Habitat for Humanity of Marion County is in the beginning stages of a new home construction project in Pleasantville.

This project is unique from others that Habitat has done, as it will be built as a cooperative effort between Habitat for Humanity and the Pleasantville High School Building Trades Class, along with community volunteers in the Pleasantville area.

Robin Pfalzgraf, the Executive Director for Habitat for Humanity of Marion County, says she was approached a little over six months ago about the potential partnership with the Pleasantville Building Trades Class.

“I was excited because we can’t find contractors,” said Pfalzgraf.

Jeff Koerselman, the Industrial Tech teacher at Pleasantville, is starting a program where students will have the opportunity to learn the trades. Students enrolled in one of the class’s two sections will gain hands-on experience when it comes to learning and practicing the trades.

“For us, it’s not only the labor that we’re getting from the kids, but also maybe pouring some more people into our construction trades here in Marion County,” says Pfalzgraf.

The students will do a majority of the building on this project. Volunteers will be brought in around them to help complete the work the students do not finish.

Pfalzgraf hopes that the students will have a chance to experience every aspect of the home building process, even if they are unable to complete every task start to finish. She says this will help the students get all types of experience throughout the project.

This home build is different than others that Habitat typically does. During the typical home build, Habitat hires professionals to complete the roof, electrical, plumbing and HVAC work. Everything else is completed by volunteers.

In the case of the home in Pleasantville, the work that is typically completed by those volunteering with Habitat will now be done by the students. Although community volunteers will still assist on the project, a majority of the work will be completed by the students.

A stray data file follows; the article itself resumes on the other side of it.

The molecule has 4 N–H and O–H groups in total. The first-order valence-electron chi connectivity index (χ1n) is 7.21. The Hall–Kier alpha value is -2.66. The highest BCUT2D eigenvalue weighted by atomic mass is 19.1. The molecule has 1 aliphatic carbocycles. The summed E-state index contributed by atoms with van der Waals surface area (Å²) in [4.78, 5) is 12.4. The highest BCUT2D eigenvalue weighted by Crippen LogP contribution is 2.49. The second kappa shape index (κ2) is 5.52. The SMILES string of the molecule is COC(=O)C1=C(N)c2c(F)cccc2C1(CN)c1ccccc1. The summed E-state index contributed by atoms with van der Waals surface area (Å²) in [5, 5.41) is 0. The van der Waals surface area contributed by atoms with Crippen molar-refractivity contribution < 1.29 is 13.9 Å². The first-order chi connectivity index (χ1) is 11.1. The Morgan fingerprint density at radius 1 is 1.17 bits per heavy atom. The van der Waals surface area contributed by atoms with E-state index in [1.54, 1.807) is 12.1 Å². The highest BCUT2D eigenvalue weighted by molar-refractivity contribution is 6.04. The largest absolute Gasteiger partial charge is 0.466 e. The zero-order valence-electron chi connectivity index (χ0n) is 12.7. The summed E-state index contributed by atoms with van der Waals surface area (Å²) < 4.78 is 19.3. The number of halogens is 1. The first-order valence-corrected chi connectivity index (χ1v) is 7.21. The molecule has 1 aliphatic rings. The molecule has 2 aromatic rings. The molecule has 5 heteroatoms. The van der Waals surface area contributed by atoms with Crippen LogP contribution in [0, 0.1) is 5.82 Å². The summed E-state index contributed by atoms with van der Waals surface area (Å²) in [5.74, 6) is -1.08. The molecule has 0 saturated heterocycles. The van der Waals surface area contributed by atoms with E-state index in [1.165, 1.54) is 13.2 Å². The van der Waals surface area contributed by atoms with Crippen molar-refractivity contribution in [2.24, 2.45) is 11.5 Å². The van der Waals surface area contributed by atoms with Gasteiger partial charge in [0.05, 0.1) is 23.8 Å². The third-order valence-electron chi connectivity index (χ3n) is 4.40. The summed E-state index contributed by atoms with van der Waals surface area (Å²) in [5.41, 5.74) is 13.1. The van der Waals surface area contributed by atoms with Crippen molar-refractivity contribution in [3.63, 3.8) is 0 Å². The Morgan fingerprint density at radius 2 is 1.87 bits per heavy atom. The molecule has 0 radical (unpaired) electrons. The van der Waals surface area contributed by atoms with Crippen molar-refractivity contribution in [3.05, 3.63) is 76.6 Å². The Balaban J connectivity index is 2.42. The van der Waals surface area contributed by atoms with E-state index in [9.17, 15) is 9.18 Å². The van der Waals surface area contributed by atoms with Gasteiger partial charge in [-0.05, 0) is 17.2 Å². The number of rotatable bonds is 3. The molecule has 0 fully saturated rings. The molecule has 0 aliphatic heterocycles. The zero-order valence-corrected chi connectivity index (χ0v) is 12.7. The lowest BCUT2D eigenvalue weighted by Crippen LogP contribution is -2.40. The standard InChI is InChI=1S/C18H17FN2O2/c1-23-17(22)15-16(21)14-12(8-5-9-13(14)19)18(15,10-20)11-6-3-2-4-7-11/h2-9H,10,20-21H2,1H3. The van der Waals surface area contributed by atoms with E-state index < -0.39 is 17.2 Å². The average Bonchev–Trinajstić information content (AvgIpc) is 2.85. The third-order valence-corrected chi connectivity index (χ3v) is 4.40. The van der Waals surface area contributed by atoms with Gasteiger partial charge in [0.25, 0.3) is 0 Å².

Pfalzgraf says the students working on this project will also get a more in-depth explanation into the building process and what they are doing. In addition to being a teacher, Koerselman is also a contractor, so he is able to explain to the students the significance of each task. Volunteers are typically not given the background on the importance of their work, so this serves as another way for students to learn more about the construction process.

“We’re excited about that,” says Pfalzgraf. “We’re excited to give the kids a chance to try this”

Pfalzgraf is hoping the students who help build this home will learn enough to do minor maintenance on their homes in the future, or at least feel comfortable enough to do some of it.

“It’s not as scary as you think it is, so I hope our students feel the same way,” she says. “If nothing else, if these kids come out and say, ‘hey, it’s no big deal to change my toilet or patch a piece of sheetrock,’ then it’s a win.”

Pfalzgraf is also hoping some of the students will discover a future career path in the trades. Most of all though, she is hoping the students will take pride in building the home. Pfalzgraf hopes that in the future, these students will return to Pleasantville with their families and drive them by the house they helped build.

“This building trades class, it’s one you’ll remember,” said Pfalzgraf. “It’s one they remember and kind of will ever be special to them, because they know they did it.”

The students enrolled in the Building Trades Class have shown lots of excitement and enthusiasm about getting started on the home build. Pfalzgraf is anticipating approximately 30 students being involved with the project between the two classes.

“These days, it was fun to see kids about that,” says Pfalzgraf. “It was really one they were excited about… this isn’t out of our students’ range of experience.”

Pfalzgraf says that, in a best-case scenario, construction on the home will be finished by the end of the upcoming school year. She cites Koerselman as someone who is a hard-worker and organized, and believes with his help the project will be completed by the end of the school year.

Applications for the Pleasantville home are available until August 23rd. Pfalzgraf says there has already been lots on interest in the home. Applications can be picked up Habitat for Humanity office at 114 W Robinson Street, Knoxville or The Pleasantville City Hall located at 108 W Jackson Street, Pleasantville.